And for the first time in 64 years, there won't be a Kennedy in Congress next year. Rep. Patrick Kennedy, D-R.I., announced in February that he wouldn't seek a ninth term. His cousin, former congressman Joe Kennedy, opted not to run for the Massachusetts Senate seat that was left vacant by the death of Patrick's father, Edward Kennedy.

'It's Time That We Rise Up'

Some of the hostility to entrenched political power is bubbling up in the Missouri race.

"It's time that we rise up and that we rid Washington of these career politicians," said Kristi Nichols, one of several self-described Tea Party candidates challenging Blunt for the GOP Senate nomination.

On the campaign trail, both candidates are downplaying their high-powered backers and storied pedigrees.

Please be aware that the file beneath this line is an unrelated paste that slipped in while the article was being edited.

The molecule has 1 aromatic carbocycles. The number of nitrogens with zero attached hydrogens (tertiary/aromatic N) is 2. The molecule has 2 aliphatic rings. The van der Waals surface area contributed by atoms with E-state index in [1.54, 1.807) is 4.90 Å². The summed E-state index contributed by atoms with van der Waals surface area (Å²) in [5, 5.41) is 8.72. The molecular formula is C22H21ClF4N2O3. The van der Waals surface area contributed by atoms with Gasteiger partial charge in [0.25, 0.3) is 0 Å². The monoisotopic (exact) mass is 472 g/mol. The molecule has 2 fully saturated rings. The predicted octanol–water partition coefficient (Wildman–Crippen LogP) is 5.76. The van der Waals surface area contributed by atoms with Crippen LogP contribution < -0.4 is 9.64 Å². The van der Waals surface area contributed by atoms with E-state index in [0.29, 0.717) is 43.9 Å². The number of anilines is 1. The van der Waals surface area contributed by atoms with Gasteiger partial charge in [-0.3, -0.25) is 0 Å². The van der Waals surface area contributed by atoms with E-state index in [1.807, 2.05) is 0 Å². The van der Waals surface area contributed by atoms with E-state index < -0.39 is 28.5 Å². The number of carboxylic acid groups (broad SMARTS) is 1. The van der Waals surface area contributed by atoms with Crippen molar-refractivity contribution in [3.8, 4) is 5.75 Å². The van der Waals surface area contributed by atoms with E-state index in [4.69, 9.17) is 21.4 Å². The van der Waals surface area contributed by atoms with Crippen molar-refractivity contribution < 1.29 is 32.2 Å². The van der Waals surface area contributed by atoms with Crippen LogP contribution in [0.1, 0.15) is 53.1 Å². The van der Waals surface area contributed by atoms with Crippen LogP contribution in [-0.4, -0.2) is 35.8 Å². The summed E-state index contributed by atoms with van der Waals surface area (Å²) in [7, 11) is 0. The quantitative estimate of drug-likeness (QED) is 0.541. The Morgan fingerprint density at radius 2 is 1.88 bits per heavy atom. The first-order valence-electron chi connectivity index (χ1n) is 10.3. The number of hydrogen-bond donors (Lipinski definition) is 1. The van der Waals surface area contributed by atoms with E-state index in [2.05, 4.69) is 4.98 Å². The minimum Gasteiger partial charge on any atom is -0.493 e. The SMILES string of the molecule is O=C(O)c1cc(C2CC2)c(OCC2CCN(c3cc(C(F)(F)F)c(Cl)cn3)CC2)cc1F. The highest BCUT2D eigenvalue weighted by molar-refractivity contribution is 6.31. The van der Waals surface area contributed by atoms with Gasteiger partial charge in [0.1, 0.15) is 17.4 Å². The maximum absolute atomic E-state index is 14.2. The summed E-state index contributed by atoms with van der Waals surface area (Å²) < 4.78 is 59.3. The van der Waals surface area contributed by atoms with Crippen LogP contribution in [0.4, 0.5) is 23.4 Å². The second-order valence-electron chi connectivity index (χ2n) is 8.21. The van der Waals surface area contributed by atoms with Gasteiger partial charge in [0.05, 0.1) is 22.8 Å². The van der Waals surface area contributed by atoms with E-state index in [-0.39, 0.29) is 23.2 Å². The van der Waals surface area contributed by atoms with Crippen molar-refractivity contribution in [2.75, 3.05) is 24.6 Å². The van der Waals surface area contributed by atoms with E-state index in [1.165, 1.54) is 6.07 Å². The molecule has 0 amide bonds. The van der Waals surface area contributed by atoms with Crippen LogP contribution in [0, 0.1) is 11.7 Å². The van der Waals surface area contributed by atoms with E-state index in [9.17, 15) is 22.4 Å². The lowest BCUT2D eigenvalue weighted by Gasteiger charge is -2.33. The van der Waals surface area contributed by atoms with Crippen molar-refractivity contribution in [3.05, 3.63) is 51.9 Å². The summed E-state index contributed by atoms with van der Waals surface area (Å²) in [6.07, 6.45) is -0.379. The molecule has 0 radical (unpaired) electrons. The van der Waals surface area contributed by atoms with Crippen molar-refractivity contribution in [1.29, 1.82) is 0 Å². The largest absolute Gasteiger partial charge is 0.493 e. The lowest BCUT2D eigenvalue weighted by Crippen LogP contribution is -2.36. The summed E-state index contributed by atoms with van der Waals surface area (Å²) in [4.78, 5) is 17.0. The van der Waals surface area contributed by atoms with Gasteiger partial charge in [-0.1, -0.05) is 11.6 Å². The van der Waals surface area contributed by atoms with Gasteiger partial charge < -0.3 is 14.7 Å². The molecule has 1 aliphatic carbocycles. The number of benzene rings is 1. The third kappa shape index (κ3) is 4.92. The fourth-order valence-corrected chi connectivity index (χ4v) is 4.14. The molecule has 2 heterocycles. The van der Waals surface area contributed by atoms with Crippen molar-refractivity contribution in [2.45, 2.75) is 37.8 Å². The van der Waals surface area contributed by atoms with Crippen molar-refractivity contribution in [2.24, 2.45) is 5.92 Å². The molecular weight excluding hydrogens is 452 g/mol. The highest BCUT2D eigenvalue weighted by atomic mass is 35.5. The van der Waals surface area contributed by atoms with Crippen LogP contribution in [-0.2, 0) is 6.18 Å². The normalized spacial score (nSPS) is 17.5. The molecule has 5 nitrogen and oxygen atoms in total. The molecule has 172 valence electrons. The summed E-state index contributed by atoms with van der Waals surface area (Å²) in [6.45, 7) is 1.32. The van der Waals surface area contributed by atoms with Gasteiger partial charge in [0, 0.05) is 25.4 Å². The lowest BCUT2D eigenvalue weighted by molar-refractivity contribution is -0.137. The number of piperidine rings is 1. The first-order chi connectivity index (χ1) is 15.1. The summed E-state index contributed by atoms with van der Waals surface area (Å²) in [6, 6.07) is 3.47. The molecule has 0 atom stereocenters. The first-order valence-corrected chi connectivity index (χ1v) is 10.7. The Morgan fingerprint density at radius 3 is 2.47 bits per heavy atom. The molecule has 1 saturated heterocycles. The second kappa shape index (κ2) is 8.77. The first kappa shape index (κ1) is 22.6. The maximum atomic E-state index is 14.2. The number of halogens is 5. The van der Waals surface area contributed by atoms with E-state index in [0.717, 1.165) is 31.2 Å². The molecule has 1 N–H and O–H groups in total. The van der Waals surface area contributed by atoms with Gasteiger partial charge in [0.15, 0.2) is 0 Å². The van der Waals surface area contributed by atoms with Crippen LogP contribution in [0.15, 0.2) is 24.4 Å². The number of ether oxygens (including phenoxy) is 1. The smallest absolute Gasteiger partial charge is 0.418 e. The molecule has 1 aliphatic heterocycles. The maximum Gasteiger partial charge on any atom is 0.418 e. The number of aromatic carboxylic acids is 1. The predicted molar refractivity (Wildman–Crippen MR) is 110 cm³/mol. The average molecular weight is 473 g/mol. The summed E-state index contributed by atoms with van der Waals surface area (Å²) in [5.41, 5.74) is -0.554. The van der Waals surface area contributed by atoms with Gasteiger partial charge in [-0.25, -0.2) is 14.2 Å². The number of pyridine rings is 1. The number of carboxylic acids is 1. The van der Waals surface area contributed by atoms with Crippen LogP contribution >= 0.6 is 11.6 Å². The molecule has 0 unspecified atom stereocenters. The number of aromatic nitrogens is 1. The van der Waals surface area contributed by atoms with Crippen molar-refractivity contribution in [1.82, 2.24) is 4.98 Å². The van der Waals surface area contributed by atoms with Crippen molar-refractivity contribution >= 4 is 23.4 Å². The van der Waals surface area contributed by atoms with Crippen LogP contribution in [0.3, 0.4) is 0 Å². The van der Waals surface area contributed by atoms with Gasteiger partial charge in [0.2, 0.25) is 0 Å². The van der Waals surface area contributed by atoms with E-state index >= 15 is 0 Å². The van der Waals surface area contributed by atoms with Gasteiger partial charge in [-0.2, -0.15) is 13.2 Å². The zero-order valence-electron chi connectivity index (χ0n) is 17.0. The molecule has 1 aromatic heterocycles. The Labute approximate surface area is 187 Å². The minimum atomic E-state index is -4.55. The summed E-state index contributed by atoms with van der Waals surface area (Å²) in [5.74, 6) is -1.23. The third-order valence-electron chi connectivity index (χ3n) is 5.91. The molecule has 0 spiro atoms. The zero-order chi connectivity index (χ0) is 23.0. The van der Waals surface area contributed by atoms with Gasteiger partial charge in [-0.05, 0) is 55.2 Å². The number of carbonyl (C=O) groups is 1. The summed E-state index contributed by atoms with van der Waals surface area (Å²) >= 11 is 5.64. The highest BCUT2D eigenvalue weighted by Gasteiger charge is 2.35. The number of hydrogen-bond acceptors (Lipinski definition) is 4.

In his first TV ad, Blunt dwelt on his credentials as a schoolteacher and former college president, never mentioning his congressional career. Carnahan's folksy stump speech this weekend poked fun at Blunt's Washington ties and emphasized her role running the family cattle farm in south-central Missouri.

"Both of them are trying to portray themselves as outsiders," says Marvin Overby, a political scientist at the University of Missouri-Columbia. "It's humorous."

Yet it's the familiarity of the Blunt and Carnahan names that makes them attractive to partisans trying to win a key race in a swing state that Obama lost two years ago by fewer than 4,000 votes out of nearly 3 million cast.

Blunt believes his record of winning elections will draw Tea Party voters. "I don't think this is going to be a year when people try to send a message by throwing away their vote on somebody who can't win," he says.

And Tommy Roberts, the Democratic chairman of St. Charles County, thinks Robin Carnahan's late father, Missouri's former governor, will be a powerful asset. "People here loved Mel Carnahan," Roberts says.